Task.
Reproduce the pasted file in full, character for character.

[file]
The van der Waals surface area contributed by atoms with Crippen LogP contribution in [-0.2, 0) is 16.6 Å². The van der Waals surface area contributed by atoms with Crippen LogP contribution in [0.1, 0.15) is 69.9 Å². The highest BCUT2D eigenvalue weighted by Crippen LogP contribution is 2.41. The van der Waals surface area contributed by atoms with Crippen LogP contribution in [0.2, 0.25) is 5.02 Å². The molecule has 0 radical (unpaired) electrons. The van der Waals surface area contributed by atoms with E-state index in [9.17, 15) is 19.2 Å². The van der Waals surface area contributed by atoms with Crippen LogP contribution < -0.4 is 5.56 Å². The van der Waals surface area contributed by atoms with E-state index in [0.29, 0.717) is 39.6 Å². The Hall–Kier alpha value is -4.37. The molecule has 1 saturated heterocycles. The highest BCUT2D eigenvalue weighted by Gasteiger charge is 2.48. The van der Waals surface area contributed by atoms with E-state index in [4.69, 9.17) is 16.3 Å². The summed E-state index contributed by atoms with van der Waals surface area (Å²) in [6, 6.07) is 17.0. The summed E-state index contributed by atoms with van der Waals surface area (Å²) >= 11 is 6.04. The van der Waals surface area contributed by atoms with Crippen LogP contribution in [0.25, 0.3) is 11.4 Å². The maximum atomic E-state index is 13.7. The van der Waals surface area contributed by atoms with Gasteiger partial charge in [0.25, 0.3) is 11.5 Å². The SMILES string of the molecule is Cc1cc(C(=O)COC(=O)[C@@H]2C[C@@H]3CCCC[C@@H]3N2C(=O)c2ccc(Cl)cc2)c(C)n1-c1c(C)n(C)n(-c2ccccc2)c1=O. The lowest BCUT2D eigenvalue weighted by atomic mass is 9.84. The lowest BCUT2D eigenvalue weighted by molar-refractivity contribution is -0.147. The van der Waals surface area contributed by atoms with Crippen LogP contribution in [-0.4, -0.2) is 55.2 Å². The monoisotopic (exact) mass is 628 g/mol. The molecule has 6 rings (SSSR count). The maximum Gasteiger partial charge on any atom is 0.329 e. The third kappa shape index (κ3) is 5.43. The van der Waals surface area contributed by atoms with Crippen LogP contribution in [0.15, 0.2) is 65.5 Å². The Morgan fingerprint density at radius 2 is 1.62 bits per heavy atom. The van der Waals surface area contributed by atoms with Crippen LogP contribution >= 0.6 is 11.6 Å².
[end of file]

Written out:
The van der Waals surface area contributed by atoms with Crippen LogP contribution in [-0.2, 0) is 16.6 Å². The van der Waals surface area contributed by atoms with Crippen LogP contribution in [0.1, 0.15) is 69.9 Å². The highest BCUT2D eigenvalue weighted by Crippen LogP contribution is 2.41. The van der Waals surface area contributed by atoms with Crippen LogP contribution in [0.2, 0.25) is 5.02 Å². The molecule has 0 radical (unpaired) electrons. The van der Waals surface area contributed by atoms with E-state index in [9.17, 15) is 19.2 Å². The van der Waals surface area contributed by atoms with Crippen LogP contribution < -0.4 is 5.56 Å². The van der Waals surface area contributed by atoms with E-state index in [0.29, 0.717) is 39.6 Å². The Hall–Kier alpha value is -4.37. The molecule has 1 saturated heterocycles. The highest BCUT2D eigenvalue weighted by Gasteiger charge is 2.48. The van der Waals surface area contributed by atoms with E-state index in [4.69, 9.17) is 16.3 Å². The summed E-state index contributed by atoms with van der Waals surface area (Å²) in [6, 6.07) is 17.0. The summed E-state index contributed by atoms with van der Waals surface area (Å²) >= 11 is 6.04. The van der Waals surface area contributed by atoms with Crippen LogP contribution in [0.25, 0.3) is 11.4 Å². The maximum atomic E-state index is 13.7. The van der Waals surface area contributed by atoms with Gasteiger partial charge in [0.25, 0.3) is 11.5 Å². The SMILES string of the molecule is Cc1cc(C(=O)COC(=O)[C@@H]2C[C@@H]3CCCC[C@@H]3N2C(=O)c2ccc(Cl)cc2)c(C)n1-c1c(C)n(C)n(-c2ccccc2)c1=O. The lowest BCUT2D eigenvalue weighted by atomic mass is 9.84. The lowest BCUT2D eigenvalue weighted by molar-refractivity contribution is -0.147. The van der Waals surface area contributed by atoms with Crippen LogP contribution in [-0.4, -0.2) is 55.2 Å². The monoisotopic (exact) mass is 628 g/mol. The molecule has 6 rings (SSSR count). The maximum Gasteiger partial charge on any atom is 0.329 e. The third kappa shape index (κ3) is 5.43. The van der Waals surface area contributed by atoms with Crippen LogP contribution in [0.15, 0.2) is 65.5 Å². The Morgan fingerprint density at radius 2 is 1.62 bits per heavy atom. The van der Waals surface area contributed by atoms with Crippen LogP contribution >= 0.6 is 11.6 Å².